Two further cases of the fungal-like pathogen known to affect a variety of tree species has been discovered in Wales.

Phytophthora pluvialis can affect a variety of tree species, including western hemlock, Douglas fir and several pine species–the first Welsh finding was confirmed in Gwynedd last month.

A second finding has now been confirmed at a site in Crychan, Llandovery while a third finding has been confirmed to the south of the original site in Dyfi forest.

Natural Resources Wales is undertaking surveys in these areas to understand the extent of the spread.

It is reported to cause needle cast–where needles turn brown and fall off – as well as shoot dieback and lesions on the stem, branches and roots.

Phytophthora pluvialis had already been discovered in parts of England and Scotland before it was confirmed to be in Wales.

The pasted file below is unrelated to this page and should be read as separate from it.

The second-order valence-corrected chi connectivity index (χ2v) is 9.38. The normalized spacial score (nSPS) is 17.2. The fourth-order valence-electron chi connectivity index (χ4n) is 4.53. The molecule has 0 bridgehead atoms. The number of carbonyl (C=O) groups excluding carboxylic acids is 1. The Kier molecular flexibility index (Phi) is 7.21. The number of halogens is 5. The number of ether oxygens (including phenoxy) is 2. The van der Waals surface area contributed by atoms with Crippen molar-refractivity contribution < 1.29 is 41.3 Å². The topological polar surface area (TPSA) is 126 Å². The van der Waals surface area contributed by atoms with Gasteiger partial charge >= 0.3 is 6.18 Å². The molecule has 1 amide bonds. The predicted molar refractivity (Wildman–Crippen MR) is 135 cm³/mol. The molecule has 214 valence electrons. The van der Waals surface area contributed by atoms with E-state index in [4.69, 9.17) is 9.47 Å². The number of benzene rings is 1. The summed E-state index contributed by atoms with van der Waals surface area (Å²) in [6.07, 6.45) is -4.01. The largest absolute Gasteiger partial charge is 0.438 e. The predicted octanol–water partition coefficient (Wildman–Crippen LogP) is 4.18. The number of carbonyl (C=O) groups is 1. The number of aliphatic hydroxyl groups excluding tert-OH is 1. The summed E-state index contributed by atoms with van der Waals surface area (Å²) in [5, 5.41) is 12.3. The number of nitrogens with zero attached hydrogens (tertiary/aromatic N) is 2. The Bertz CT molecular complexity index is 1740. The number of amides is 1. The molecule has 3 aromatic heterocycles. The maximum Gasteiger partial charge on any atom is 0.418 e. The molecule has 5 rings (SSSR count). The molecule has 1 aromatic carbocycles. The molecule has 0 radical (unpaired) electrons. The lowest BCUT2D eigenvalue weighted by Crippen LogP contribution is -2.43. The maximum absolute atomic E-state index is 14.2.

As the disease has never been detected in Europe before, research is ongoing to understand if other potentially susceptible species could become impacted.

This will help inform which control measures are appropriate and the potential impact this pathogen could have on the landscape and the forestry sector.

To protect the country against this pathogen and to limit the potential spread of this disease, the Welsh Government will introduce a demarcated area around the site of the original finding to restrict the movement of materials capable of spreading the disease.

A notice will come into force on 26 January.

Phytophthora pluvialis was originally reported in Oregon, USA in 2013 and in New Zealand in 2014. Douglas fir, tanoak and several pine species (in particular radiata pine) are reported as hosts.

In these countries it is reported as causing needle cast, shoot dieback, and occasional lesions on the stem, branches, and roots.